HC Deb 13 March 2003 vol 401 cc409-10W
Lynne Jones

To ask the Secretary of State for Foreign and Commonwealth Affairs when the British Government made the representations to the US administration to which the President of the Council referred in his oral answer to the hon. Member for Blaenau Gwent (Llew Smith) on 6 February 2003,Official Report, column 454. [102484]

Mr. Mike O'Brien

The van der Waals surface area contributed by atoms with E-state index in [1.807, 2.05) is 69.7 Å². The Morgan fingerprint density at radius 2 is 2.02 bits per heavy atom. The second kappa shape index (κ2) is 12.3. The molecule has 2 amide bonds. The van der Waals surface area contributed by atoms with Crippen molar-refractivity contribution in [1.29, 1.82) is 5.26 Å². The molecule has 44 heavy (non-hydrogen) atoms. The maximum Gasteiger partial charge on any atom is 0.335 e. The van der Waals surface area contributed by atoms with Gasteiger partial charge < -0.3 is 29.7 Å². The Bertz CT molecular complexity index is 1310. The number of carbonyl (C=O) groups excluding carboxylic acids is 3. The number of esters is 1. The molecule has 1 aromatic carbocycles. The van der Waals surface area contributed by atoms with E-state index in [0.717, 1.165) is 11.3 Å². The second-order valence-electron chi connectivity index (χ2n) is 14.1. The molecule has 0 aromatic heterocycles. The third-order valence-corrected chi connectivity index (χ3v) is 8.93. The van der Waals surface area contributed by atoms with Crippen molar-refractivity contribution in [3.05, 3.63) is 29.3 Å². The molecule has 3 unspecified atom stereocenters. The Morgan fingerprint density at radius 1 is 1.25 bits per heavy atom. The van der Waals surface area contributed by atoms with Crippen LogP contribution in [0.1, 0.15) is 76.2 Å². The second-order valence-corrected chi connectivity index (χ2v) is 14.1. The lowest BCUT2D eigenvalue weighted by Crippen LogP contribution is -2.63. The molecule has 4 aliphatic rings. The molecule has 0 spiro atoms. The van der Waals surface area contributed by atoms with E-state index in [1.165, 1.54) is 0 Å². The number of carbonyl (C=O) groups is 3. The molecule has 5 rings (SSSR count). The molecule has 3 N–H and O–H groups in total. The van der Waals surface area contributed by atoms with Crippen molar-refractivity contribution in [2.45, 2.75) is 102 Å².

Since entry into force of the Chemical Weapons Convention in 1997, the United States has accepted the continuous monitoring of the destruction of its chemical weapons (CW) stockpiles, as well as regular OPCW inspections of its former CW production facilities. Inspections at US industrial facilities only began in May 2000, as a result of a delay in putting in place the necessary domestic enabling legislation. During that time the United Kingdom regularly urged the US to remedy this deficiency at the earliest opportunity. To date the United States has in fact hosted more CW inspections than any other State Party, and the bulk of the inspector-person days expended by the Organisation for the Prohibition of Chemical Weapons have been in the United States.